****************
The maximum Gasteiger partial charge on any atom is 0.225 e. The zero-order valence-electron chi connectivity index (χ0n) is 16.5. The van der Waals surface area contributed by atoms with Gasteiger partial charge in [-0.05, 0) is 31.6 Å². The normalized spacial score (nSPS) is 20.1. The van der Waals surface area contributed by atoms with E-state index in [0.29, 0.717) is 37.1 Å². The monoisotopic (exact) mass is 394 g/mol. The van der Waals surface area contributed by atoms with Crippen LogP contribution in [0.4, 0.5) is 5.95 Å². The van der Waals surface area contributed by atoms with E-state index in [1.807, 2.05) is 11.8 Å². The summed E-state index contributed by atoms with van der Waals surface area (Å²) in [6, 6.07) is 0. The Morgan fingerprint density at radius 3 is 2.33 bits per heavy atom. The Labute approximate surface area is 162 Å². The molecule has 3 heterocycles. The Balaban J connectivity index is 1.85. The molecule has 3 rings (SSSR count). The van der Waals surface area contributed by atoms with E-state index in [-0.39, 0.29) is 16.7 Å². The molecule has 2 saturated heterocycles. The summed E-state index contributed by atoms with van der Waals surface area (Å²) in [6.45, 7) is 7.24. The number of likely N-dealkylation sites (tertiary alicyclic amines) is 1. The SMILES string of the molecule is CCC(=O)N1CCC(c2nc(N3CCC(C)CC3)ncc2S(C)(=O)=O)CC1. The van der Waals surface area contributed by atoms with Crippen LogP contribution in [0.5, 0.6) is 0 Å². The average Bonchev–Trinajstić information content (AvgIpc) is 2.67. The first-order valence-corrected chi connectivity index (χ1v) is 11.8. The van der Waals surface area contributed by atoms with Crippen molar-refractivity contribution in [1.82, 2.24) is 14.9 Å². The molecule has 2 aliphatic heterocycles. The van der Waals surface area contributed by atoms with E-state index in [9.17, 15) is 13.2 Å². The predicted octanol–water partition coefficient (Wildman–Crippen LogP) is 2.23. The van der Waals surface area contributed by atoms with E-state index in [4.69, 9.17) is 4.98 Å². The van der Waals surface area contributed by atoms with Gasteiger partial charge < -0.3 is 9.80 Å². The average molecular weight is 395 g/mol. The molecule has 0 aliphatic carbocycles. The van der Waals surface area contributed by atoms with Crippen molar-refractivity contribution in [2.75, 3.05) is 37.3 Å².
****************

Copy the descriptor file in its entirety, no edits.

The maximum Gasteiger partial charge on any atom is 0.225 e. The zero-order valence-electron chi connectivity index (χ0n) is 16.5. The van der Waals surface area contributed by atoms with Gasteiger partial charge in [-0.05, 0) is 31.6 Å². The normalized spacial score (nSPS) is 20.1. The van der Waals surface area contributed by atoms with E-state index in [0.29, 0.717) is 37.1 Å². The monoisotopic (exact) mass is 394 g/mol. The van der Waals surface area contributed by atoms with Crippen LogP contribution in [0.4, 0.5) is 5.95 Å². The van der Waals surface area contributed by atoms with E-state index in [1.807, 2.05) is 11.8 Å². The summed E-state index contributed by atoms with van der Waals surface area (Å²) in [6, 6.07) is 0. The Morgan fingerprint density at radius 3 is 2.33 bits per heavy atom. The Labute approximate surface area is 162 Å². The molecule has 3 heterocycles. The Balaban J connectivity index is 1.85. The molecule has 3 rings (SSSR count). The van der Waals surface area contributed by atoms with E-state index in [-0.39, 0.29) is 16.7 Å². The molecule has 2 saturated heterocycles. The summed E-state index contributed by atoms with van der Waals surface area (Å²) in [6.45, 7) is 7.24. The number of likely N-dealkylation sites (tertiary alicyclic amines) is 1. The SMILES string of the molecule is CCC(=O)N1CCC(c2nc(N3CCC(C)CC3)ncc2S(C)(=O)=O)CC1. The van der Waals surface area contributed by atoms with Crippen LogP contribution in [0.5, 0.6) is 0 Å². The average Bonchev–Trinajstić information content (AvgIpc) is 2.67. The first-order valence-corrected chi connectivity index (χ1v) is 11.8. The van der Waals surface area contributed by atoms with Crippen molar-refractivity contribution in [1.82, 2.24) is 14.9 Å². The molecule has 2 aliphatic heterocycles. The van der Waals surface area contributed by atoms with E-state index in [9.17, 15) is 13.2 Å². The predicted octanol–water partition coefficient (Wildman–Crippen LogP) is 2.23. The van der Waals surface area contributed by atoms with E-state index in [4.69, 9.17) is 4.98 Å². The van der Waals surface area contributed by atoms with Gasteiger partial charge < -0.3 is 9.80 Å². The average molecular weight is 395 g/mol. The molecule has 0 aliphatic carbocycles. The van der Waals surface area contributed by atoms with Crippen molar-refractivity contribution in [2.75, 3.05) is 37.3 Å².